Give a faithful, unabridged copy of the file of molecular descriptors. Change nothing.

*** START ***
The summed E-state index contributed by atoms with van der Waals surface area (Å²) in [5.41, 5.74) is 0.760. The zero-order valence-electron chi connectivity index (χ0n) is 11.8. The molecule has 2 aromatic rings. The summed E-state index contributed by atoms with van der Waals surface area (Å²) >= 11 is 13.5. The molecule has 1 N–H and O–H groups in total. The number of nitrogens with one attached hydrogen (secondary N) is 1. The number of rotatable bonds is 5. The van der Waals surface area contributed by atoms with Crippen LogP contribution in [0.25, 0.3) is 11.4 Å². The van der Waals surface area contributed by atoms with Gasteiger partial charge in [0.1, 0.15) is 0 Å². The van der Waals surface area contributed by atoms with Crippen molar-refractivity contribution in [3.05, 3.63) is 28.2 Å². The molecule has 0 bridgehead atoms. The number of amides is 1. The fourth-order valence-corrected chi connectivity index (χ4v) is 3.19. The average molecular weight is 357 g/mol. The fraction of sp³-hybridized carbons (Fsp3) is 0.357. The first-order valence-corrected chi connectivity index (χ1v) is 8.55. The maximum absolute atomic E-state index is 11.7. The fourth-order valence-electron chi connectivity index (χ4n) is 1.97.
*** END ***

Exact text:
The summed E-state index contributed by atoms with van der Waals surface area (Å²) in [5.41, 5.74) is 0.760. The zero-order valence-electron chi connectivity index (χ0n) is 11.8. The molecule has 2 aromatic rings. The summed E-state index contributed by atoms with van der Waals surface area (Å²) >= 11 is 13.5. The molecule has 1 N–H and O–H groups in total. The number of nitrogens with one attached hydrogen (secondary N) is 1. The number of rotatable bonds is 5. The van der Waals surface area contributed by atoms with Crippen LogP contribution in [0.25, 0.3) is 11.4 Å². The van der Waals surface area contributed by atoms with Gasteiger partial charge in [0.1, 0.15) is 0 Å². The van der Waals surface area contributed by atoms with Crippen molar-refractivity contribution in [3.05, 3.63) is 28.2 Å². The molecule has 0 bridgehead atoms. The number of amides is 1. The fourth-order valence-corrected chi connectivity index (χ4v) is 3.19. The average molecular weight is 357 g/mol. The fraction of sp³-hybridized carbons (Fsp3) is 0.357. The first-order valence-corrected chi connectivity index (χ1v) is 8.55. The maximum absolute atomic E-state index is 11.7. The fourth-order valence-electron chi connectivity index (χ4n) is 1.97.